There are plenty of birds here. According to the postal worker, this is one of the twenty-five best pheasant covers in the US. Today we saw a covey of 12 pheasants. A local hunter told us that the pheasants stay in the high country until it gets cold and then they group up and come down to the draws and coulees. Pheasants stroll in people’s yards as though they are chickens. One evening, peering through binoculars, we saw four pheasants in trees, like lords looking over the landscape.
The dogs are completely fagged out and limp around like abused slaves. We have started hunting them only once a day for fear of crippling them permanently. Sometimes we hunt without them in the afternoon and leave them sleeping on cushions behind the seats in the truck. They have claimed this space as their den. I think they suffer from anxiety that they will be left in this unfamiliar place.
Yesterday, we saw a dozen pronghorn antelope cross the dirt road in front of us. Two were bucks with horns. The lead one had the biggest rack and the last one with the supporting role, I suppose, sported a moderate rack.
We spent one evening after hunting in the Lutheran church basement, a domain familiar to Sally as a result of her Scandinavian upbringing in Wisconsin. We ate a home-cooked benefit dinner with the residents of Froid, Montana. Froid is French for cold. We sat with an elderly man and wife who filled us in on local history and weather. These folks were not demure and spoke to us right away in a loud and direct voice. They informed us that most of the people here are either Scandinavian or German descent.
We got permission to hunt on a 5,000 acre ranch near Plentywood, in the far northeast corner of Montana—a stone’s throw to both Saskatchewan and North Dakota. The ranch was homesteaded by our trailer park landlord’s grandfather in 1907. While standing on a bluff, it includes everything you can see to the horizon in almost all directions. Andrew’s dad is an artist and a hunter who has erected Tepees on the historical site of the stone circles that the native Indians (Sioux) left on a prominent hill. This is the home of Sitting Bull. The Indians wandered the plains seasonally and used the same family camps and the stones held down the bottom skins on their tepee. When the buffalo were gone, they were given canvas wall tents.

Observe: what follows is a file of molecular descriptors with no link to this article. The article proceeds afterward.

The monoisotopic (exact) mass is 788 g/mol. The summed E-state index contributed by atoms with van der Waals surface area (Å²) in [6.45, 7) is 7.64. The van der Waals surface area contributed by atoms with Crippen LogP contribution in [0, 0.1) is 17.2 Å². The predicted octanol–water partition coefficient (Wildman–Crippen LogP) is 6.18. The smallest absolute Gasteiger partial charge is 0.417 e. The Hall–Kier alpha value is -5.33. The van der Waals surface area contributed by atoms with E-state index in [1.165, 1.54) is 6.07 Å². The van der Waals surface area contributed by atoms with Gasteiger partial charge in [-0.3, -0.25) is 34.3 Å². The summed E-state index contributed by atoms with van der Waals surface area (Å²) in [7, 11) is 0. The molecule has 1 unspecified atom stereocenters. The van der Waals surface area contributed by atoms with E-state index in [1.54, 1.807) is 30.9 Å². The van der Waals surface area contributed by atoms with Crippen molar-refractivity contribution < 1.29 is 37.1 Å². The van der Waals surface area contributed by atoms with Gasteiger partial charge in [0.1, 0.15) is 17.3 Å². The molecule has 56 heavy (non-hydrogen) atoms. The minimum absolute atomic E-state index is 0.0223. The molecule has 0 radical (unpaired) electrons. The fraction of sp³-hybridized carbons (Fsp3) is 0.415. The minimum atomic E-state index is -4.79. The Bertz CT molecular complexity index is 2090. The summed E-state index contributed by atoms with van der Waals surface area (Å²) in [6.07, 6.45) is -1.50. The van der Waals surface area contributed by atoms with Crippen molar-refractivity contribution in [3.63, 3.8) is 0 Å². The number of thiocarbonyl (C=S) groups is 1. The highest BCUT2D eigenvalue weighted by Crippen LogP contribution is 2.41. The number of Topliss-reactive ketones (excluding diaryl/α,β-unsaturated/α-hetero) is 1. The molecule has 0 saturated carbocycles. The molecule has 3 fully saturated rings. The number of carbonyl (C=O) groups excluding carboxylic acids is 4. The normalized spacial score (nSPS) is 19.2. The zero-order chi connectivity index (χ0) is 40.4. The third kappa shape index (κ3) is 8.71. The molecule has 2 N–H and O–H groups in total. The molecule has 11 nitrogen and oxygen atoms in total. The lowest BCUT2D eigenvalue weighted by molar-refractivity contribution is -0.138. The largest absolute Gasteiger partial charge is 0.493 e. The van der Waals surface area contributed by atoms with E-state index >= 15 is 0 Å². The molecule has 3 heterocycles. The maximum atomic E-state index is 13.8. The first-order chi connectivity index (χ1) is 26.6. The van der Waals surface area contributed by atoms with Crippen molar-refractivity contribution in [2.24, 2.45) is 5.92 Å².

The mostly empty landscape is divided in to ‘block management’ sections. We have maps that show the general location of the blocks. We drive around the blocks looking for covers such as draws, creeks and fence lines that have tall grass, shrubs and rarely trees. Then we find the sign in box and give our self permission to hunt and get a detailed map. There are hundreds of block locations and we usually look for a stream running through the piece. The pheasants are generally in the narrow cover along the streams and the sharp-tail grouse and the Hungarian partridge can be in more open ground higher up.
It is sunny every day and the landscape is overall honey colored with dramatic shadows at the edges of the wide flat valleys, the evident result of water finding its way for eons. Sun glasses are mandatory when hunting this sun drenched terrain. This is the head waters of the Missouri river. North West Montana gets 13 inches of rain annually. We have seen two corn fields but the predominant crop is wheat.
The grain trucks are often double trailers and travel on the two lane blacktop at 70 mph. It is safest for a hunter to travel at this speed as the truckers are professionals intent on getting their produce to the grain elevators along the railroad. On the other hand, the speed people maintain in town is close to 15 mph. The posted limit in Medicine Lake is 8 mph. The towns are generally two to three streets deep and I suppose the people don’t want to get to the other side of town too quickly.